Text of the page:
- Develop guidance on whole school approaches to well-being including social and emotional aspects of learning, understanding trauma and a focus on relationship building at all levels including supporting the well-being of teaching and support staff.
- Provide evidence informed guidance, including a focus on prevention and early intervention to support schools to adopt a holistic approach to contextual safeguarding.
- Strengthen Initial Teacher Training and Continuing Professional Development and the availability of resources for understanding social and emotional aspects of learning, trauma informed practice, approaches to supporting well-being and mental health.
Identifying and resolving policy and practice contradictions requires acknowledging the way legislation is enacted within and across government departments and services at all levels including consideration of:
- The means to resolve the existing fragmented, performance dominated system and bring existing disparate education structures and partners together to develop an effective middle tier to ensure coherent, consistent and sustained support for vulnerable children and young people.
- The policy and practice risks of the current accountability frameworks and the pressure from the culture of high performance, zero tolerance and funding shortfalls.
- Revise accountability frameworks in ways that promote well-being and collaboration.
- Develop collaborative support and challenge across services and partners ensuring partners (including Local Authorities, Multi Academy Trusts, youth offending and police services, social care and health services, Child and Adolescent Mental Health services etc) engage share data and are resourced.
DOWNLOAD THE REPORT HERE.
Excluded lives Project
This ESRC large grant aims to advance a multi-disciplinary understanding, and home-international comparison, of the political economies of exclusion, and how more equitable outcomes can be achieved for pupils, their families, and professionals. This will ensure that the knowledge gained of the costs and consequences of exclusion is comprehensive and captures the complexity of the interactions of different incentives and actions.
The research team, headed by the Department of Education, is a collaborative effort involving co-investigators from Oxford’s Faculty of Law, Centre for Criminology and Department of Psychiatry and, more widely, the University of Edinburgh, Cardiff University, Queen’s University Belfast and London School of Economics.
This project builds on previous research funded by the John Fell Fund, specifically two grants: Daniels, Porter and Thompson: Disparities in rates of permanent exclusion from school across the UK (£39,790), and Daniels and Thompson: An Interdisciplinary View of Permanent Disciplinary Exclusion in Oxfordshire (£39,265)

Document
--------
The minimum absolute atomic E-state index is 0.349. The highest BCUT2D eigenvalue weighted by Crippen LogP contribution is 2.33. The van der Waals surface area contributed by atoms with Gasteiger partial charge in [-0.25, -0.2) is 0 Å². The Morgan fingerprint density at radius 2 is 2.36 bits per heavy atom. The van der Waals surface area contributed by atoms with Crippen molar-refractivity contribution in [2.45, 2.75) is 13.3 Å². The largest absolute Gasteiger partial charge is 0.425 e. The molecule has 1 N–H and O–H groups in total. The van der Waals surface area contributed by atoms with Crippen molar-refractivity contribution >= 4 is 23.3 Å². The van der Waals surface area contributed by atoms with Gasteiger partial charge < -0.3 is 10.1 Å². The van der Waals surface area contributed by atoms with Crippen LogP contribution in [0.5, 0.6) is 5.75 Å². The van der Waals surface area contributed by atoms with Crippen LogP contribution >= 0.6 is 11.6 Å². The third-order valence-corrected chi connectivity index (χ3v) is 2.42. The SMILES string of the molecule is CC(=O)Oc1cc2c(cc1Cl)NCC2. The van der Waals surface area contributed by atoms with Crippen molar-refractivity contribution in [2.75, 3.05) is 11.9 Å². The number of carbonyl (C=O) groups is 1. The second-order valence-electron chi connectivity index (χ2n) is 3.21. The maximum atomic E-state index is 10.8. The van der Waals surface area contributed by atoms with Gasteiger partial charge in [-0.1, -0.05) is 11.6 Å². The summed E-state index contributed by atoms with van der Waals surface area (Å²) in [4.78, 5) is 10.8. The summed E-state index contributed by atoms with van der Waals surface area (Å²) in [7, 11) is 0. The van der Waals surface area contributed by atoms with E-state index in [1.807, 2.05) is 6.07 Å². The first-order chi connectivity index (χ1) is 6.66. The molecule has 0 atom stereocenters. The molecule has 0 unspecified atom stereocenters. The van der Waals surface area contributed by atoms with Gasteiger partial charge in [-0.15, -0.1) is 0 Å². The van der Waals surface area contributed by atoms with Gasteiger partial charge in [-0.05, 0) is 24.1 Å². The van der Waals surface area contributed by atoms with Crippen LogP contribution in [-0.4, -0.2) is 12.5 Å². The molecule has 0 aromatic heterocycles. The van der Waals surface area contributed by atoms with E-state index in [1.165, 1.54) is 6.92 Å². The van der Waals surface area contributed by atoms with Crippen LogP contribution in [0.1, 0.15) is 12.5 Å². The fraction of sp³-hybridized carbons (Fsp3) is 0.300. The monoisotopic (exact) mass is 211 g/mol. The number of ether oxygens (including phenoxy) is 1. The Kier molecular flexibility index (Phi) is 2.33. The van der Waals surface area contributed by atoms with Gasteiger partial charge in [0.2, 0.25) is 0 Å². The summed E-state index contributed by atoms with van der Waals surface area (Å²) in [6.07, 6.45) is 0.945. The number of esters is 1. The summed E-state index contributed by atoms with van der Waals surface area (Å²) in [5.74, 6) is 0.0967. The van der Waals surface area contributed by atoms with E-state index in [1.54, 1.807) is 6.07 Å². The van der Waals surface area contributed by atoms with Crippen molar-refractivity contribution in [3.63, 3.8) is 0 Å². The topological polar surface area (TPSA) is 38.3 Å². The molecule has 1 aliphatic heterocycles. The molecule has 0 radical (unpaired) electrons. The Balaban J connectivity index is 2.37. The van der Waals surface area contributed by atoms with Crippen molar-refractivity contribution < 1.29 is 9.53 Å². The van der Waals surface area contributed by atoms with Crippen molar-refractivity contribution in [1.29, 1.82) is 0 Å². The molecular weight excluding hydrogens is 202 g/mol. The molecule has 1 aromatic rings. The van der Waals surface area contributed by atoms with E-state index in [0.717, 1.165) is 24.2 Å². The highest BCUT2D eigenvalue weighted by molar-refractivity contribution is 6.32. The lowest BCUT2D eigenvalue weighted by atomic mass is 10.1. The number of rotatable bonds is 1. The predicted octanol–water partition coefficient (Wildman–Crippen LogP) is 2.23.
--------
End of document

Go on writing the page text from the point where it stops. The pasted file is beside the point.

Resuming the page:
The project is predominantly UK focused though features a wide international network expanding the potential for non-UK impact and knowledge exchange.
Follow on Twitter – @excludedlives
The Rees Centre is publishing the first working paper from the Alex Timpson Attachment and Trauma Awareness in Schools Programme today, exploring the impact of whole school training in 24 primary schools in England.
Staff in the participating schools received training through their local authority in 2018 or early 2019. This focused on the difficulties that young people can undergo due to their prior relationships with adults or other traumatic experiences, drawing on the latest research from psychology and neuroscience.
The working paper is based on two online staff surveys collected prior to the training and a year after. The focus is on the changes that resulted for individuals and schools, as well as on staff perceptions about the impact on vulnerable pupils. The key findings are:
- Attachment and trauma training was well-regarded by school staff across all roles
- 64% of staff reported resulting changes to their everyday practices working with vulnerable young people
- Increased emphasis on the use of language, empathy, trust, safety and wellbeing
- ‘Emotion coaching’ emerged as a key practical technique
- Two-thirds of schools reviewed their behaviour policies and associated practices following the training
- Most staff felt that vulnerable young people had benefited from the changes resulting from the training, especially in terms of wellbeing and enjoyment of school
- Positivity about the training was highest among headteachers and other senior leaders – several reported transformational change in their school
- The training itself is the start of a vital wider conversation – a necessary, but not sufficient, step towards attachment and trauma awareness in the school
Dr Neil Harrison, who leads the Timpson Programme, says, “Our research plan has been unavoidably affected by the Covid-19 pandemic and so we’ve taken the decision to publish the findings from data collected prior to lockdown. This is only a small subset of the schools in the Programme and the findings are therefore tentative at this stage. We will be publishing additional working papers over the coming six months.”